Letter from Jerome Epstein, Jr. to Mr. and Mrs. Jerome Epstein, dated February 10, 1946





Letter from Jerome Epstein, Jr. to Mr. and Mrs. Jerome Epstein, dated February 10, 1946


Epstein, Jerome, Jr.


Letter written by Jerome Epstein, Jr. while serving at Memphis, TN after World War II discussing a trip his parents were taking to Washington, D.C. and post-war changes to America.



3 pages


World War, 1939-1945



Jerome Epstein Papers #C0262, Box 1 Folder 6


George Mason University Libraries


Copyright not held by George Mason University Libraries. Restricted to personal, non-commercial use only. For permission to publish, contact Special Collections Research Center, George Mason University Libraries.


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February 10, 1946
Dear Mother and Dad,
As I am writing this you should be leaving for Washington. You should have a nice little trip—for Washington is a wonderful city. If I were going to be in the Army a long time I would try to get assigned to Army Ground Forces Headquarters there. That’s about the best place in the Army—an Army Headquarters like this being second best.
Too bad you couldn’t get accommodations in New York. It would have been an ideal time to go there. I suppose it is the same way all over the country. The big cities better start building new hotels, for I doubt if things will ever be like they were before the war. Everyplace will be jammed for a long while.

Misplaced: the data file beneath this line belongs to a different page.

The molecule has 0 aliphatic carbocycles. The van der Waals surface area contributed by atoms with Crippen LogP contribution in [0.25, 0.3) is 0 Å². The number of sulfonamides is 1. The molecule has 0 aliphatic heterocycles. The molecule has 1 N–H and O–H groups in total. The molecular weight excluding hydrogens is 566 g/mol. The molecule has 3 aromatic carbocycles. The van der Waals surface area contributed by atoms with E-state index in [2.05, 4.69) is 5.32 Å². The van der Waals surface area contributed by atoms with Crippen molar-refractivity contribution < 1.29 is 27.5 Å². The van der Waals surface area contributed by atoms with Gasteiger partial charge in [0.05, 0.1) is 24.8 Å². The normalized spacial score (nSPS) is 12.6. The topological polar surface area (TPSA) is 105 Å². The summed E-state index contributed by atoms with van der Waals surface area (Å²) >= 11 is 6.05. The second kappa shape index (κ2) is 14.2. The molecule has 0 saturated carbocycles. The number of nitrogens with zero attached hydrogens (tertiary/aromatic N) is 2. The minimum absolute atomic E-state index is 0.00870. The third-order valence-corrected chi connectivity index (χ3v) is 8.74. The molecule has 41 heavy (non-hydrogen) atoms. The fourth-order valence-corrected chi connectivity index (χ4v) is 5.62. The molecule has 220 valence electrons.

Although this is supposed to be the “sunny South” I awoke this morning to find a thick carpet of snow on the ground. It turned very cold. The climate here is most peculiar—hot one day and cold the next. It is neither northern weather nor southern weather. I don’t know what it is.
Last evening I saw the controversial “Scarlet Street” with Edward G. Robinson and Joan Bennett who looks like Hedy LaMarr’s twin.

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I am quite surprised that the Hays office passed it, knowing that they are quite prudish about life. But it seems to me that most people are immoral, so why should any attempt be made to cover it up?
I was quite shocked to hear of Aunt Bertha’s passing. Her sickness made her life such a tragic one. If she had had the means, she could have at least been made happier. People use the cliché expression, “money doesn’t mean everything” so often, but I am beginning to realize more and more just how much it does mean. I think my contacts in the Army have taught me how the average person goes through life. I never before realized what a hard struggle life really is.
I thought Milton would get out early this month. Where was he discharged? He will be pretty old to go back to school—but he really should.
Two boxes of “turtles” came yesterday from Aunt Fannie. She bombards me with “turtles.” It’s really very thoughtful of her to keep sending like she does.
Bob will probably be discharged as soon as he lands. I don’t know the Air Corps system, though.
My section is supposed to have 23 enlisted men and 24 officers. What a ratio!

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February 10, 1946
I started “Cass Timberlance” by Sinclair Lewis. It’s the story of a man in his 40’s who falls for a girl of 21.
I always enjoy his novels, and so far this one is quite entertaining.
No new rumors to report—not even new versions of the old ones.
Love to both of you.
Jerome, Jr.
P.S. Mother, how did you find such a small post card?

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